Patt Morrison had a lawyer for the losing side on her show a few minutes ago, and he basically framed his position this way: Allowing same-sex couples to get married places personal choice above community standards. Allowing people to ignore community standards will erode the morality of our culture. That sounds like a pretty weird argument for a supposedly conservative point of view.
When it comes to something as private and personal as marriage, let community standards be damned. America's uniqueness flows from its protection of personal liberty, even when that means protecting things that you would not do yourself, or that make you feel uncomfortable when other people do them. I've visited the Harmonious Society, and I like it here better. A lot of blood has been spilled over the years for the liberty we now enjoy. If living in a free society means we have to watch dudes kissing on TV, I'd say that's a bargain price for a lot of protected liberty.
Astonishingly, those days were a measured improvement over what my parents experienced. The smog used to be thick enough to obscure the sun completely, turning the daylight into a diffuse glow. Sometimes, it blocked enough of the daylight to create a sort of murky twilight. Here is the first known photo of LA's smog, from 1943 :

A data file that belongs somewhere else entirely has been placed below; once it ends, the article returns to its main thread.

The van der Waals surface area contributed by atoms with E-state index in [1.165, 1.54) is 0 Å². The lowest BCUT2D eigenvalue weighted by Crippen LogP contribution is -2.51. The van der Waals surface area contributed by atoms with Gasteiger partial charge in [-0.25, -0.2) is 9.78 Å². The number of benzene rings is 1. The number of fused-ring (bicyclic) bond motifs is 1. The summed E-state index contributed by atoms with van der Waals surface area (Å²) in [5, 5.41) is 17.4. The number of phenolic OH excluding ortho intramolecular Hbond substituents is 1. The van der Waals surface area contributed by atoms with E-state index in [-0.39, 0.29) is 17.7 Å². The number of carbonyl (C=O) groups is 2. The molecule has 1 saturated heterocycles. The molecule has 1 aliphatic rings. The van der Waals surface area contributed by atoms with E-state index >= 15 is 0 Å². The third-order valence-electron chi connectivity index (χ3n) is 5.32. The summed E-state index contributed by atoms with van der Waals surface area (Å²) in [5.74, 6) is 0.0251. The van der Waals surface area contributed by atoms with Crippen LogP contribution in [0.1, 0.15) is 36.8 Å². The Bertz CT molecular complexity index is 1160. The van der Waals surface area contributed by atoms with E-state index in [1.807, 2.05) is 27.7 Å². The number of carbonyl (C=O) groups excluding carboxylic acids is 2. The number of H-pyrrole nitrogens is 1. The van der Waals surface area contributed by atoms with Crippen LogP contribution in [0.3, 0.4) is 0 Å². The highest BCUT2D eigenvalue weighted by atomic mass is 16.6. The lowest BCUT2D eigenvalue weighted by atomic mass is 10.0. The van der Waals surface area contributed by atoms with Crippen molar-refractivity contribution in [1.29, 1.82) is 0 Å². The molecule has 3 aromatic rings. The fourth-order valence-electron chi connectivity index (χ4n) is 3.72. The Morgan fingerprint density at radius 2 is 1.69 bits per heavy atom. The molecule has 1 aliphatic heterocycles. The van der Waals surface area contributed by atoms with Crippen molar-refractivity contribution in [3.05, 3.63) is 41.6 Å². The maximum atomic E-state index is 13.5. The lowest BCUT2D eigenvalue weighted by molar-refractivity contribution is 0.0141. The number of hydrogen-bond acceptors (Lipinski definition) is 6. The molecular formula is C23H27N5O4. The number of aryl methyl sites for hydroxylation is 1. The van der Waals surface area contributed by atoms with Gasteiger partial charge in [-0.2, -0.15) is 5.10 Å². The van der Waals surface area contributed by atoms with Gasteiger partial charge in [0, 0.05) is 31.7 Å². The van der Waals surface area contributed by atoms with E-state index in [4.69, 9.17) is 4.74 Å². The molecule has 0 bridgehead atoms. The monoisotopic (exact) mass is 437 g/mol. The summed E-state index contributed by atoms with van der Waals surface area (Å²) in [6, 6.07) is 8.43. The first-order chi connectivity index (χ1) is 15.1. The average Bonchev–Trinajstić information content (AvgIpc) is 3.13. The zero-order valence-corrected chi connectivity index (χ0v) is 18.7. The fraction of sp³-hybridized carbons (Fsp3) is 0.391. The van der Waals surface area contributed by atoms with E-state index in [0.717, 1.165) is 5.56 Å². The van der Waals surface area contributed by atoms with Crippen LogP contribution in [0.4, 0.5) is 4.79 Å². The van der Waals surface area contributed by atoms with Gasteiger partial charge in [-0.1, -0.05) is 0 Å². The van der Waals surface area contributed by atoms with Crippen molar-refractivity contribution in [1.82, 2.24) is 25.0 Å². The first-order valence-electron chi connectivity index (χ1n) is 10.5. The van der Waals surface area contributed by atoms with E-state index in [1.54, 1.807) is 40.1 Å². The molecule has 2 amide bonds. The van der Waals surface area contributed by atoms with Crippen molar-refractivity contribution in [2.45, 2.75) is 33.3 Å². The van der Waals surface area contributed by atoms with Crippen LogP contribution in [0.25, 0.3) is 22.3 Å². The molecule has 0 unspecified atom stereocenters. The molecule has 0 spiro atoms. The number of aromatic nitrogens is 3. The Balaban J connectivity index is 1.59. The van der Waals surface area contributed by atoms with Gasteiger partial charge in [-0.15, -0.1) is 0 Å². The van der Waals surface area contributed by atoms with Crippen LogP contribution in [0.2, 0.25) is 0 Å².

Beijing is like that, except the mantle of smog is much, much wider than the one that covered Los Angeles in its worst years. For the Olympics, China has been working to improve the situation, but the progress so far is not very impressive. Days with good air quality, called "Blue Sky" days, would be emergency smog alerts in Los Angeles. The Beijing Air Blog has some interesting data on China's ongoing battle with air pollution, though there haven't been many posts in a while. Here is Tienanmen Square on April 27, 2008, which was officially a Blue Sky Day :
The smog extends pretty far from the city. This is the shot from a train window about a hundred miles north of Beijing. The factory (refinery? LNG plan? cement factory?) is only about a mile or two away, and it's almost completely invisible.
I'm not going to delve into why this is a bad thing. Global warming, cardiopulmonary disease, lead, mercury, yadda yadda. You already know the arguments, or you can make your own. Here's a reason that doesn't require any sort of scientific background to understand. The day after I took the photographs above, a heavy thunderstorm scrubbed the smog out of the sky. This is what China is supposed to look like :
China is a damn beautiful country, when you can see it.